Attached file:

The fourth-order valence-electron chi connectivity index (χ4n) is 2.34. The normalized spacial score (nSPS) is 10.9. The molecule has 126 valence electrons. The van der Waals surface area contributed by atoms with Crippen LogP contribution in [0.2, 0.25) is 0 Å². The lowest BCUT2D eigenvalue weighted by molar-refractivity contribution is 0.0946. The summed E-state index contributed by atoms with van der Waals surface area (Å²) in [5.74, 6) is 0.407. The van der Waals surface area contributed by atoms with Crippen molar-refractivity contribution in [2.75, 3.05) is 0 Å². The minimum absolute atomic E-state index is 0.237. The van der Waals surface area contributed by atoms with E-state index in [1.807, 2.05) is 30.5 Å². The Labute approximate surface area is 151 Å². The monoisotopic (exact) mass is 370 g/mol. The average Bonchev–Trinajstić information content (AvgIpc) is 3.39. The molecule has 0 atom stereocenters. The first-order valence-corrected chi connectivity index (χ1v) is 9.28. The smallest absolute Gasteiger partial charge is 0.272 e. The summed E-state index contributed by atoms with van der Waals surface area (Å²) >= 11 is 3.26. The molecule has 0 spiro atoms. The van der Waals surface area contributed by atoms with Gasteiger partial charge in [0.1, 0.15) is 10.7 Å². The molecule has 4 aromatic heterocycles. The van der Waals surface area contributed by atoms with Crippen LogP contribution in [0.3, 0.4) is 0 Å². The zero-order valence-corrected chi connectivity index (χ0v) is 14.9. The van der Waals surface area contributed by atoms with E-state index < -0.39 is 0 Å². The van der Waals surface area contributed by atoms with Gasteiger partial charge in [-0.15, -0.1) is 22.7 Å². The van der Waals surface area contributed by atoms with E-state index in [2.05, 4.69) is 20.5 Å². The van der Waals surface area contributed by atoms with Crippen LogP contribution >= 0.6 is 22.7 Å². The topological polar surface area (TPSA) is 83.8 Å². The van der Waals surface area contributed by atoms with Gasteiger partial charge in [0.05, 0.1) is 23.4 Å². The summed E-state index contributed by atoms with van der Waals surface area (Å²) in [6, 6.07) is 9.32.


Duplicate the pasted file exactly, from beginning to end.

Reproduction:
The fourth-order valence-electron chi connectivity index (χ4n) is 2.34. The normalized spacial score (nSPS) is 10.9. The molecule has 126 valence electrons. The van der Waals surface area contributed by atoms with Crippen LogP contribution in [0.2, 0.25) is 0 Å². The lowest BCUT2D eigenvalue weighted by molar-refractivity contribution is 0.0946. The summed E-state index contributed by atoms with van der Waals surface area (Å²) in [5.74, 6) is 0.407. The van der Waals surface area contributed by atoms with Crippen molar-refractivity contribution in [2.75, 3.05) is 0 Å². The minimum absolute atomic E-state index is 0.237. The van der Waals surface area contributed by atoms with E-state index in [1.807, 2.05) is 30.5 Å². The Labute approximate surface area is 151 Å². The monoisotopic (exact) mass is 370 g/mol. The average Bonchev–Trinajstić information content (AvgIpc) is 3.39. The molecule has 0 atom stereocenters. The first-order valence-corrected chi connectivity index (χ1v) is 9.28. The smallest absolute Gasteiger partial charge is 0.272 e. The summed E-state index contributed by atoms with van der Waals surface area (Å²) >= 11 is 3.26. The molecule has 0 spiro atoms. The van der Waals surface area contributed by atoms with Gasteiger partial charge in [0.1, 0.15) is 10.7 Å². The molecule has 4 aromatic heterocycles. The van der Waals surface area contributed by atoms with Crippen LogP contribution in [0.3, 0.4) is 0 Å². The zero-order valence-corrected chi connectivity index (χ0v) is 14.9. The van der Waals surface area contributed by atoms with E-state index < -0.39 is 0 Å². The van der Waals surface area contributed by atoms with Gasteiger partial charge in [-0.15, -0.1) is 22.7 Å². The van der Waals surface area contributed by atoms with E-state index in [2.05, 4.69) is 20.5 Å². The van der Waals surface area contributed by atoms with Crippen LogP contribution >= 0.6 is 22.7 Å². The topological polar surface area (TPSA) is 83.8 Å². The van der Waals surface area contributed by atoms with Gasteiger partial charge in [0.05, 0.1) is 23.4 Å². The summed E-state index contributed by atoms with van der Waals surface area (Å²) in [6, 6.07) is 9.32.